Last week’s blog post looked at concerns with using court or arbitration to resolve a business divorce.
In this blog post, we will look at the very different resolution models of mediation and negotiation.
Mediation is a close relative to, but distinct from, negotiation. It is essentially indirect negotiation through a knowledgeable and impartial facilitator acting as an “honest broker.”
Unlike a judge or arbitrator, a mediator does not have the power to decide a dispute between parties. The mediator’s role is to assist the parties in discovering whether there is a resolution the parties can find mutually acceptable. Reaching a decision is up to the parties themselves.
Like a judge or arbitrator, the mediator controls the procedural dimension of this forum. That can be critical when the parties are unable to engage in direct discussions in a civil manner. A skilled mediator who has industry-specific knowledge in the subject matter of the dispute can be especially beneficial to all parties. Using those talents, a mediator helps each party recognize vulnerabilities in its position, strengths in its opponent’s position, and consequences of compromising or failing to compromise. A good mediator can also assist the parties in imagining and developing a range of settlement options.
Mediation can progress much faster than a court trial or arbitration and with far less expense. Like arbitration, mediation carries the advantage of being private.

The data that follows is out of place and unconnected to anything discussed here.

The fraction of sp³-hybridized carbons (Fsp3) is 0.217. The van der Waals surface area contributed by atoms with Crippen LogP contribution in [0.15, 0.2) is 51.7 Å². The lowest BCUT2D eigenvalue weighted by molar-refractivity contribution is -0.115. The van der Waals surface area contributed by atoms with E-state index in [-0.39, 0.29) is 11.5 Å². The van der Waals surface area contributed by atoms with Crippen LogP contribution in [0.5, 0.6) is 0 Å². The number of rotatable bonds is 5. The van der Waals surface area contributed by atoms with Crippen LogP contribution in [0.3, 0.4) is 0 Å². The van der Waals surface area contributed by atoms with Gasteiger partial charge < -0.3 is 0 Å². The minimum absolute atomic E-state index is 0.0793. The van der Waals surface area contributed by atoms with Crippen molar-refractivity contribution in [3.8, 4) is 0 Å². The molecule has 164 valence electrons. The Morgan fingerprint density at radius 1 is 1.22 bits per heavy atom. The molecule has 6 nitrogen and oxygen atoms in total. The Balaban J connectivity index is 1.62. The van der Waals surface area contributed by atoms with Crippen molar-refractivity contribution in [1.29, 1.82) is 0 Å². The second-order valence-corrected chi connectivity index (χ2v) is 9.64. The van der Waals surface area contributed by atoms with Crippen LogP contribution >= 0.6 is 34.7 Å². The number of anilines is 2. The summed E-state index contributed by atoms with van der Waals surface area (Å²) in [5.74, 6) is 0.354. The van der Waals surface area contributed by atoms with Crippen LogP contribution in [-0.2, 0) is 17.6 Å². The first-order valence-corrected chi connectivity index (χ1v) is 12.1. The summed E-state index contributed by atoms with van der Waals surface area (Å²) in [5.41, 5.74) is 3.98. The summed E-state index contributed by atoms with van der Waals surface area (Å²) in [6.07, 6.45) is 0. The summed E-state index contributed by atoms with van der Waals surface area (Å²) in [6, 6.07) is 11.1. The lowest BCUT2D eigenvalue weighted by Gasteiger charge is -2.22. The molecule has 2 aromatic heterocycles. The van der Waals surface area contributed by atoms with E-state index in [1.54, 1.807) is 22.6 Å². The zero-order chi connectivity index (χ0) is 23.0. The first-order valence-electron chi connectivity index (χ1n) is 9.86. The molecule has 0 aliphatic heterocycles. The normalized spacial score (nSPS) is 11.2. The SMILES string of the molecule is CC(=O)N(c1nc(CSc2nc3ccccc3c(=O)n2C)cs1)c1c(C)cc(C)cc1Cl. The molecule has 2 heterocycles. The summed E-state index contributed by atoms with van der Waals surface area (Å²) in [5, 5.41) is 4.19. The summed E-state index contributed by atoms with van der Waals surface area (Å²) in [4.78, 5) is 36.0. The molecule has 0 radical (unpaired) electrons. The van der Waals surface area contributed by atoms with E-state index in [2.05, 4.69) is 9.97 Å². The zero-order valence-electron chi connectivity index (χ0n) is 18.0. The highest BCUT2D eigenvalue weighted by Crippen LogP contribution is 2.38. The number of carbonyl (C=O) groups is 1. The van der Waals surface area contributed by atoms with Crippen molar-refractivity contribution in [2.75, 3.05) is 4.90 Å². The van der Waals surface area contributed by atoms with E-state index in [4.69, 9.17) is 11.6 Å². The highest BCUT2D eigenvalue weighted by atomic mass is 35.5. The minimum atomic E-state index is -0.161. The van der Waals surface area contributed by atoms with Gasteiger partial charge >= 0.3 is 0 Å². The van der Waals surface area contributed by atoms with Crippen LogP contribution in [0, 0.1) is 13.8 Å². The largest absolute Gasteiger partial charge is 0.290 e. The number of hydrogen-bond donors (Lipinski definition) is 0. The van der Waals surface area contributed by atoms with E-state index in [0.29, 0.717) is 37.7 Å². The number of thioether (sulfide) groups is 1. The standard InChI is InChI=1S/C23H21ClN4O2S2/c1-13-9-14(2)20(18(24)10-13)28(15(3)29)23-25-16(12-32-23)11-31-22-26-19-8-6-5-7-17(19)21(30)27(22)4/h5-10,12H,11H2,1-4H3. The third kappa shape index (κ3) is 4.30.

“Court, arbitration, and mediation: the places you go to settle business quarrels. Negotiation: what you do to start a business or commercial relationship.”
Those two statements express the attitude of some business owners and attorneys. Accordingly, those individuals believe that negotiation is the wrong approach to take to a potential business divorce situation.
The contrary is true. Direct negotiation between the parties is usually the best plan to try to resolve a significant business dispute. It is almost always the best initial approach to follow.
- Has the lowest upfront cost and, if successful, is most likely to yield the best value for the cost incurred.
- Does not preclude the parties from shifting to court, arbitration or mediation if negotiation cannot produce a complete resolution. Committing to trial, arbitration or even mediation without first attempting negotiation can make it difficult to step back to the more conciliatory tone of negotiation.
- Keeps control of both dimensions of conflict resolution — substantive and procedural — in the parties’ hands.
- Allows the parties unrestricted opportunity to directly correct misunderstandings and miscommunications, so they can determine relatively quickly the scope of their real disputes instead of talking past each other through court pleadings or arbitration briefs or by limited communications made through an intermediary in mediation
- Is a private exercise.
- Encourages creative thinking about options for resolving conflicts.
- Is not subject to the time constraints imposed by trial, arbitration or mediation.
- Can conclude in a definitive agreement created and accepted by all sides. People are more likely to comply with the contract they make willingly than an order imposed upon them.
Fundamental Hurdles to Negotiation
Negotiation requires the parties and their attorneys to accept complete responsibility for the success or failure of the process. There is no third party referee — a judge, an arbitrator or a mediator — to impose or enforce procedural behavior standards.
If one party refuses to shoulder that responsibility or to abide by the procedural conventions shared by the other parties, negotiations may fall apart.
In a situation like that, negotiation is not an available option. However, there might be an arbitrator or mediator to turn to, and there’s always the courthouse.